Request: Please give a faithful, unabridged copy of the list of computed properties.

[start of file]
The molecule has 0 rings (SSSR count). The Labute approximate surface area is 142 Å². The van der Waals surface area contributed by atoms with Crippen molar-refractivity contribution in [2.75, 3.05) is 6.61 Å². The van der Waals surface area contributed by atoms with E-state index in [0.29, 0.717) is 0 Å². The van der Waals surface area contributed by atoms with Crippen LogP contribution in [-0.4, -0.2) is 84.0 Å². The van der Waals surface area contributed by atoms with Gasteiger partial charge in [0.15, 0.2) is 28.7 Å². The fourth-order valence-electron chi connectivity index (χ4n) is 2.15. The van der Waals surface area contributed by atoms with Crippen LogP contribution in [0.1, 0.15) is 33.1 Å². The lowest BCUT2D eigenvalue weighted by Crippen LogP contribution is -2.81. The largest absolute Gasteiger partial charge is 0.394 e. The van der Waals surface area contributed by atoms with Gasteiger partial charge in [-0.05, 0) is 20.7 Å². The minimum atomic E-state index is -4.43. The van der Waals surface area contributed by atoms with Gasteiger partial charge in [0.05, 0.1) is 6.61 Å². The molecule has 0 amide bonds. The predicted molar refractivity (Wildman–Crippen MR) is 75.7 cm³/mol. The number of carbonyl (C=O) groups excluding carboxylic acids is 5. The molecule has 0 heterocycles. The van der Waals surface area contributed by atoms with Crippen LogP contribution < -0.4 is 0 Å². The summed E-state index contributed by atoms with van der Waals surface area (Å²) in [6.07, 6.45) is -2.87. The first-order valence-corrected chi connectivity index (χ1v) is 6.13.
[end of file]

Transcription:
The molecule has 0 rings (SSSR count). The Labute approximate surface area is 142 Å². The van der Waals surface area contributed by atoms with Crippen molar-refractivity contribution in [2.75, 3.05) is 6.61 Å². The van der Waals surface area contributed by atoms with E-state index in [0.29, 0.717) is 0 Å². The van der Waals surface area contributed by atoms with Crippen LogP contribution in [-0.4, -0.2) is 84.0 Å². The van der Waals surface area contributed by atoms with Gasteiger partial charge in [0.15, 0.2) is 28.7 Å². The fourth-order valence-electron chi connectivity index (χ4n) is 2.15. The van der Waals surface area contributed by atoms with Crippen LogP contribution in [0.1, 0.15) is 33.1 Å². The lowest BCUT2D eigenvalue weighted by Crippen LogP contribution is -2.81. The largest absolute Gasteiger partial charge is 0.394 e. The van der Waals surface area contributed by atoms with Gasteiger partial charge in [-0.05, 0) is 20.7 Å². The minimum atomic E-state index is -4.43. The van der Waals surface area contributed by atoms with Gasteiger partial charge in [0.05, 0.1) is 6.61 Å². The molecule has 0 amide bonds. The predicted molar refractivity (Wildman–Crippen MR) is 75.7 cm³/mol. The number of carbonyl (C=O) groups excluding carboxylic acids is 5. The molecule has 0 heterocycles. The van der Waals surface area contributed by atoms with Crippen LogP contribution < -0.4 is 0 Å². The summed E-state index contributed by atoms with van der Waals surface area (Å²) in [6.07, 6.45) is -2.87. The first-order valence-corrected chi connectivity index (χ1v) is 6.13.